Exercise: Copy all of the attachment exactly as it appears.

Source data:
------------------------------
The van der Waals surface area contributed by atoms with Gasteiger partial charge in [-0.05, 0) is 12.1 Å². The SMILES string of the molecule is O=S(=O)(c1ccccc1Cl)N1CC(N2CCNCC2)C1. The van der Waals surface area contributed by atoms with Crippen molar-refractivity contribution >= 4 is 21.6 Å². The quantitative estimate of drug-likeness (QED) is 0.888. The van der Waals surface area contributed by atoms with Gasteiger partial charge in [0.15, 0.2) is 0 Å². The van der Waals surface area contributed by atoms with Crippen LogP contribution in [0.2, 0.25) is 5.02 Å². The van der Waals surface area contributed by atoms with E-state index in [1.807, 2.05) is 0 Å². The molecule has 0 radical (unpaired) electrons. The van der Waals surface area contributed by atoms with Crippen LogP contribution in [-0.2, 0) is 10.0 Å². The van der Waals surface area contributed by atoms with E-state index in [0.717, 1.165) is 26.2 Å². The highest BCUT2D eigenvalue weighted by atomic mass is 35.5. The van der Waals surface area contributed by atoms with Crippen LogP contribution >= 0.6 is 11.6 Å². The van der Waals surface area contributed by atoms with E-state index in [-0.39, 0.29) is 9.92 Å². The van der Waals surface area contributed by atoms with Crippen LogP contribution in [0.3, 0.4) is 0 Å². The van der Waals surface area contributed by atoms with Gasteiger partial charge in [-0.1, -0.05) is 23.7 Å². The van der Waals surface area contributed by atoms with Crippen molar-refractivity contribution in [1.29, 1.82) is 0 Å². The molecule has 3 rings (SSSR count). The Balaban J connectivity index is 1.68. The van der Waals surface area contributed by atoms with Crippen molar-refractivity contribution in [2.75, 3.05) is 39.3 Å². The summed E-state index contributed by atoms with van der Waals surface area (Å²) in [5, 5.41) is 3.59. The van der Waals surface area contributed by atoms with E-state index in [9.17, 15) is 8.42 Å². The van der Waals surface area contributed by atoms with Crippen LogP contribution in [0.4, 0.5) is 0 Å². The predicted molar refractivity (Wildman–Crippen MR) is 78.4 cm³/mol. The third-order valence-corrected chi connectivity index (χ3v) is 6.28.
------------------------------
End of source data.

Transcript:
The van der Waals surface area contributed by atoms with Gasteiger partial charge in [-0.05, 0) is 12.1 Å². The SMILES string of the molecule is O=S(=O)(c1ccccc1Cl)N1CC(N2CCNCC2)C1. The van der Waals surface area contributed by atoms with Crippen molar-refractivity contribution >= 4 is 21.6 Å². The quantitative estimate of drug-likeness (QED) is 0.888. The van der Waals surface area contributed by atoms with Gasteiger partial charge in [0.15, 0.2) is 0 Å². The van der Waals surface area contributed by atoms with Crippen LogP contribution in [0.2, 0.25) is 5.02 Å². The van der Waals surface area contributed by atoms with E-state index in [1.807, 2.05) is 0 Å². The molecule has 0 radical (unpaired) electrons. The van der Waals surface area contributed by atoms with Crippen LogP contribution in [-0.2, 0) is 10.0 Å². The van der Waals surface area contributed by atoms with E-state index in [0.717, 1.165) is 26.2 Å². The highest BCUT2D eigenvalue weighted by atomic mass is 35.5. The van der Waals surface area contributed by atoms with Crippen LogP contribution >= 0.6 is 11.6 Å². The van der Waals surface area contributed by atoms with E-state index in [-0.39, 0.29) is 9.92 Å². The van der Waals surface area contributed by atoms with Crippen LogP contribution in [0.3, 0.4) is 0 Å². The van der Waals surface area contributed by atoms with Gasteiger partial charge in [-0.1, -0.05) is 23.7 Å². The van der Waals surface area contributed by atoms with Crippen molar-refractivity contribution in [1.29, 1.82) is 0 Å². The molecule has 3 rings (SSSR count). The Balaban J connectivity index is 1.68. The van der Waals surface area contributed by atoms with Crippen molar-refractivity contribution in [2.75, 3.05) is 39.3 Å². The summed E-state index contributed by atoms with van der Waals surface area (Å²) in [5, 5.41) is 3.59. The van der Waals surface area contributed by atoms with E-state index in [9.17, 15) is 8.42 Å². The van der Waals surface area contributed by atoms with Crippen LogP contribution in [0.4, 0.5) is 0 Å². The predicted molar refractivity (Wildman–Crippen MR) is 78.4 cm³/mol. The third-order valence-corrected chi connectivity index (χ3v) is 6.28.